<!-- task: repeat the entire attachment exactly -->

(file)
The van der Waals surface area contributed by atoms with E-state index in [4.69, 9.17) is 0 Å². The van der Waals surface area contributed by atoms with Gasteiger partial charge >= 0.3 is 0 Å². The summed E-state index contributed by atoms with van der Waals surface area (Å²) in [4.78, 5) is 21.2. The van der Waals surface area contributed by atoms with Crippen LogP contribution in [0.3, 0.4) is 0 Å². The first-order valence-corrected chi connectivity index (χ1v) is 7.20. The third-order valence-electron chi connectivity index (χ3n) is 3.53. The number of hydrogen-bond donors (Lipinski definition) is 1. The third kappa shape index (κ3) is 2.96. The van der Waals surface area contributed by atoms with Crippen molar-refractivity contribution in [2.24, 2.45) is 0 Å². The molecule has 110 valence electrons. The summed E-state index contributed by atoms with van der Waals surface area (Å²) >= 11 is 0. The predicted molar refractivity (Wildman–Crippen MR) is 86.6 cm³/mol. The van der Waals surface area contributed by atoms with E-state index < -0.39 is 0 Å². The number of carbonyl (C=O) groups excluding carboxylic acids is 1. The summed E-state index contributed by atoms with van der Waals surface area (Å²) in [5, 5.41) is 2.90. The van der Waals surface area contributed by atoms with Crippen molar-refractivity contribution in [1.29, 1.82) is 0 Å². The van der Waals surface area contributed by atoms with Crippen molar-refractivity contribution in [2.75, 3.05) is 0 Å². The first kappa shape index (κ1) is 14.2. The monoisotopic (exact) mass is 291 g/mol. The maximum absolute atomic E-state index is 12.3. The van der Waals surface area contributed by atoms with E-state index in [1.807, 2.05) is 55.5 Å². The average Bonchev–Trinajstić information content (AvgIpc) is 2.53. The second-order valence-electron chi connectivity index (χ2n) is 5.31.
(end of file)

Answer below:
The van der Waals surface area contributed by atoms with E-state index in [4.69, 9.17) is 0 Å². The van der Waals surface area contributed by atoms with Gasteiger partial charge >= 0.3 is 0 Å². The summed E-state index contributed by atoms with van der Waals surface area (Å²) in [4.78, 5) is 21.2. The van der Waals surface area contributed by atoms with Crippen LogP contribution in [0.3, 0.4) is 0 Å². The first-order valence-corrected chi connectivity index (χ1v) is 7.20. The third-order valence-electron chi connectivity index (χ3n) is 3.53. The number of hydrogen-bond donors (Lipinski definition) is 1. The third kappa shape index (κ3) is 2.96. The van der Waals surface area contributed by atoms with Crippen molar-refractivity contribution in [2.24, 2.45) is 0 Å². The molecule has 110 valence electrons. The summed E-state index contributed by atoms with van der Waals surface area (Å²) >= 11 is 0. The predicted molar refractivity (Wildman–Crippen MR) is 86.6 cm³/mol. The van der Waals surface area contributed by atoms with E-state index < -0.39 is 0 Å². The number of carbonyl (C=O) groups excluding carboxylic acids is 1. The summed E-state index contributed by atoms with van der Waals surface area (Å²) in [5, 5.41) is 2.90. The van der Waals surface area contributed by atoms with Crippen molar-refractivity contribution in [1.29, 1.82) is 0 Å². The van der Waals surface area contributed by atoms with Crippen molar-refractivity contribution in [2.75, 3.05) is 0 Å². The first kappa shape index (κ1) is 14.2. The monoisotopic (exact) mass is 291 g/mol. The maximum absolute atomic E-state index is 12.3. The van der Waals surface area contributed by atoms with E-state index in [1.807, 2.05) is 55.5 Å². The average Bonchev–Trinajstić information content (AvgIpc) is 2.53. The second-order valence-electron chi connectivity index (χ2n) is 5.31.